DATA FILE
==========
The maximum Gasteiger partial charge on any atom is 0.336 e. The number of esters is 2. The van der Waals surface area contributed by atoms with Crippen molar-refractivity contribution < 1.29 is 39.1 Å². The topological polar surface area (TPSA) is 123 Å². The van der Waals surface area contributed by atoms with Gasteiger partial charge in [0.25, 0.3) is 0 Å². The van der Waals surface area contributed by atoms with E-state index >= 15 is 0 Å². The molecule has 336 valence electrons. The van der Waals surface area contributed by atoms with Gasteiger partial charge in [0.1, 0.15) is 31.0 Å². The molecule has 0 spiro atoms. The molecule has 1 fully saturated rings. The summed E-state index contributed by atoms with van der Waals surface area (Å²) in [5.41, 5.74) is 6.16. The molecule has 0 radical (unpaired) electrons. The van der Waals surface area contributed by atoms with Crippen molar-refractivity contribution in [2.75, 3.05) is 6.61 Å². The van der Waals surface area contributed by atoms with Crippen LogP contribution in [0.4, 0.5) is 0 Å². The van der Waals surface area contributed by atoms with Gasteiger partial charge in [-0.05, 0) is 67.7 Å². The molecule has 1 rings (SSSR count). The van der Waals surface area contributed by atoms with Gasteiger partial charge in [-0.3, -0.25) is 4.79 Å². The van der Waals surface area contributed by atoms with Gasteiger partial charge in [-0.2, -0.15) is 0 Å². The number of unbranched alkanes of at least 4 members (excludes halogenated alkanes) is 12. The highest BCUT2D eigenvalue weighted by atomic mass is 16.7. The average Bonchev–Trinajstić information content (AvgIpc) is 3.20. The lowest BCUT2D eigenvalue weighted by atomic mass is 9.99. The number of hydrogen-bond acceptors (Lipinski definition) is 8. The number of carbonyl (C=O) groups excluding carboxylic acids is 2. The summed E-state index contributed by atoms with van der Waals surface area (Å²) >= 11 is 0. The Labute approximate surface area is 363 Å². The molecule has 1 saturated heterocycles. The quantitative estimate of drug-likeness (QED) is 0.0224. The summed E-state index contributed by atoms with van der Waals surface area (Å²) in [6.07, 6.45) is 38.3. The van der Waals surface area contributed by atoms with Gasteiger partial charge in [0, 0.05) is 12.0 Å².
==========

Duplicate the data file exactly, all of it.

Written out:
The maximum Gasteiger partial charge on any atom is 0.336 e. The number of esters is 2. The van der Waals surface area contributed by atoms with Crippen molar-refractivity contribution < 1.29 is 39.1 Å². The topological polar surface area (TPSA) is 123 Å². The van der Waals surface area contributed by atoms with Gasteiger partial charge in [0.25, 0.3) is 0 Å². The van der Waals surface area contributed by atoms with E-state index >= 15 is 0 Å². The molecule has 336 valence electrons. The van der Waals surface area contributed by atoms with Gasteiger partial charge in [0.1, 0.15) is 31.0 Å². The molecule has 0 spiro atoms. The molecule has 1 fully saturated rings. The summed E-state index contributed by atoms with van der Waals surface area (Å²) in [5.41, 5.74) is 6.16. The molecule has 0 radical (unpaired) electrons. The van der Waals surface area contributed by atoms with Crippen molar-refractivity contribution in [2.75, 3.05) is 6.61 Å². The van der Waals surface area contributed by atoms with Crippen LogP contribution in [0.4, 0.5) is 0 Å². The van der Waals surface area contributed by atoms with Gasteiger partial charge in [-0.05, 0) is 67.7 Å². The molecule has 1 rings (SSSR count). The van der Waals surface area contributed by atoms with Gasteiger partial charge in [-0.3, -0.25) is 4.79 Å². The van der Waals surface area contributed by atoms with Gasteiger partial charge in [-0.2, -0.15) is 0 Å². The number of unbranched alkanes of at least 4 members (excludes halogenated alkanes) is 12. The highest BCUT2D eigenvalue weighted by atomic mass is 16.7. The average Bonchev–Trinajstić information content (AvgIpc) is 3.20. The lowest BCUT2D eigenvalue weighted by atomic mass is 9.99. The number of hydrogen-bond acceptors (Lipinski definition) is 8. The number of carbonyl (C=O) groups excluding carboxylic acids is 2. The summed E-state index contributed by atoms with van der Waals surface area (Å²) >= 11 is 0. The Labute approximate surface area is 363 Å². The molecule has 1 saturated heterocycles. The quantitative estimate of drug-likeness (QED) is 0.0224. The summed E-state index contributed by atoms with van der Waals surface area (Å²) in [6.07, 6.45) is 38.3. The van der Waals surface area contributed by atoms with Gasteiger partial charge in [0, 0.05) is 12.0 Å².